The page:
Dan McCarthy doesn’t own a TV. He grinds his coffee by hand. He plays ragtime at a local bar. He’s working on scoring silent films.
“I’m old-fashioned,” he told me.
I don’t know that I’d call him old-fashioned. But he is deliberate. The McCarthy Trenching band leader is thoughtful about how he spends his time and how he writes his music.
He takes time to craft songs, and he does it well.
New tune “Ogallala Aquifer” pays close attention to historical detail. Then there’s the tender “Christmas 1974,” a song that takes great pains to paint a vivid picture of the first Christmas McCarthy’s parents spent together, though he couldn’t know all the details.
Both of those songs come from the latest album by McCarthy and bandmate James Maakestad, “More Like It,” which they’ll celebrate with release shows this week.
“More Like It” is the band’s first album since 2012’s “Plays the Piano,” and while it has McCarthy’s signature storytelling songwriting (John Prine comes to mind), it has a slight change in musical direction.
Some of the songs are a couple of years old, but most were written around February. McCarthy took a break from playing piano to focus on guitar. He took a trip to California. He jotted down ideas in a notebook.
“It’s all about carving out time to focus,” he said.
That resulted in songs such as “Laguna Beach,” about someone walking through sunny Orange County and feeling way out of place.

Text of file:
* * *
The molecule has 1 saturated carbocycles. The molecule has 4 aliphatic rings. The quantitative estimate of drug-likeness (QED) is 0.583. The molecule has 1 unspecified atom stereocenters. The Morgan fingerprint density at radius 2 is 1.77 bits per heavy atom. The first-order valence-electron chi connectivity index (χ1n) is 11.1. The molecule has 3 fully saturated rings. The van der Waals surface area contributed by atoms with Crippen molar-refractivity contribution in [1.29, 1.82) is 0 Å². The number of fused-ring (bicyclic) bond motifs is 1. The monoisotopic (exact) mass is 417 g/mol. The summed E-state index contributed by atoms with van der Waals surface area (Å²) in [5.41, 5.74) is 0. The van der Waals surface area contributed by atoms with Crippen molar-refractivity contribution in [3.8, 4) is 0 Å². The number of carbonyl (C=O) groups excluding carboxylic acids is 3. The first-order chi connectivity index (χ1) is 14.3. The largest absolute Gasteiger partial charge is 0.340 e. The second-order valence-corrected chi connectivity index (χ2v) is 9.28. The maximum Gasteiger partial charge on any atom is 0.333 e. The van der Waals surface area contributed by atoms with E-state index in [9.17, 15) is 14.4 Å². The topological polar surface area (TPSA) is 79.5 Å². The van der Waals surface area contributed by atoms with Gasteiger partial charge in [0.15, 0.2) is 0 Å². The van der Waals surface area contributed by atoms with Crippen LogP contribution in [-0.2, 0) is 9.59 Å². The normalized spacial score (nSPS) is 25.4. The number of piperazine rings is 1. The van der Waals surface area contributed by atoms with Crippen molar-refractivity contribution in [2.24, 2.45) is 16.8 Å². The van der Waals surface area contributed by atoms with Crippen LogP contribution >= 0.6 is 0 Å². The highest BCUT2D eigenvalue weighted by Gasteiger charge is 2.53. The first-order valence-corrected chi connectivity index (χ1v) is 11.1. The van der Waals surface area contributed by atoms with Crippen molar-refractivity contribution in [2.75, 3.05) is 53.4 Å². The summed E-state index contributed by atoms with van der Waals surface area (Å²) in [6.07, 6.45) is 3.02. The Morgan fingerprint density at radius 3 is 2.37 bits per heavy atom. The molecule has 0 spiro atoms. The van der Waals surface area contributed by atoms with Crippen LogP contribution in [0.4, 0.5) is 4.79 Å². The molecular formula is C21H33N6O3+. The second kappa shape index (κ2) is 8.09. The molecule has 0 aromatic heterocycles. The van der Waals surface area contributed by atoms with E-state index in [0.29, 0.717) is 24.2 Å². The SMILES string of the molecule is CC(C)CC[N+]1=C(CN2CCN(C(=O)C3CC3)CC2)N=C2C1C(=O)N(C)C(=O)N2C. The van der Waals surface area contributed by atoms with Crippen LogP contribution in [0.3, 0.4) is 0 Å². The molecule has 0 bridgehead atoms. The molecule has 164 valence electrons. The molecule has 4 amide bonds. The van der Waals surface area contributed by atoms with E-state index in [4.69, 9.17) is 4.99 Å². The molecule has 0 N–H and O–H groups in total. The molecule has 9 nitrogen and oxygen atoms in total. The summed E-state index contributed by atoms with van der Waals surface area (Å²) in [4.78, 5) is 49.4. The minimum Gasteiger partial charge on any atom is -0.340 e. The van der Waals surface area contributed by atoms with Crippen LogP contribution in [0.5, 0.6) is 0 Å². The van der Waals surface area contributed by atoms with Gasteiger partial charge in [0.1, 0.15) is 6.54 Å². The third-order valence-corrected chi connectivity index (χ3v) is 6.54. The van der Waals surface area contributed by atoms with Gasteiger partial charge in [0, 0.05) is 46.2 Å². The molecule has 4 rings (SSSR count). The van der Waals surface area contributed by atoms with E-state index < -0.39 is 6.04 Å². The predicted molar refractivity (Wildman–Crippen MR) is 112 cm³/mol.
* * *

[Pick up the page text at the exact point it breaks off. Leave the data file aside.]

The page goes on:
McCarthy sings that his brother could pass off as a movie star. But him? He’d probably be mistaken for the gardener.
“I’m not really a beach guy,” McCarthy told me. He laughed.
It’s not all songs about feeling out of place or memories of the past.
“Mean Things on My Mind” stemmed from Robert Johnson’s “Ramblin’ on My Mind,” and it’s a funny song. I laughed out loud at a dig about having the voice of a country singer.
He wanted it to be funny, and he’s glad it works.
“My shows have been really dreary songs with comedy bits in between,” he said. “It’s hard. When you’re able to do it like Prine, you have to have the wit and the timing and have everything fall into place.”
McCarthy’s songs have a craft and specificity, and he said they often stem from a phrase or idea that he can’t get out of his head. Then he writes and edits and writes more.
He called it the “continual battle.”
“I love it,” he said.
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Album release shows
McCarthy Trenching with Mike Semrad, Kerry Eddy & The Current Situation
When: 6 tonight
Where: Zoo Bar, 136 N. 14th St. in Lincoln
Info: zoobar.com or 402-435-8754
McCarthy Trenching with Bud Heavy & the High Lifes
When: 9:30 p.m. Friday
Where: O’Leaver’s Pub, 1322 S. Saddle Creek Road
Tickets: $5 at the door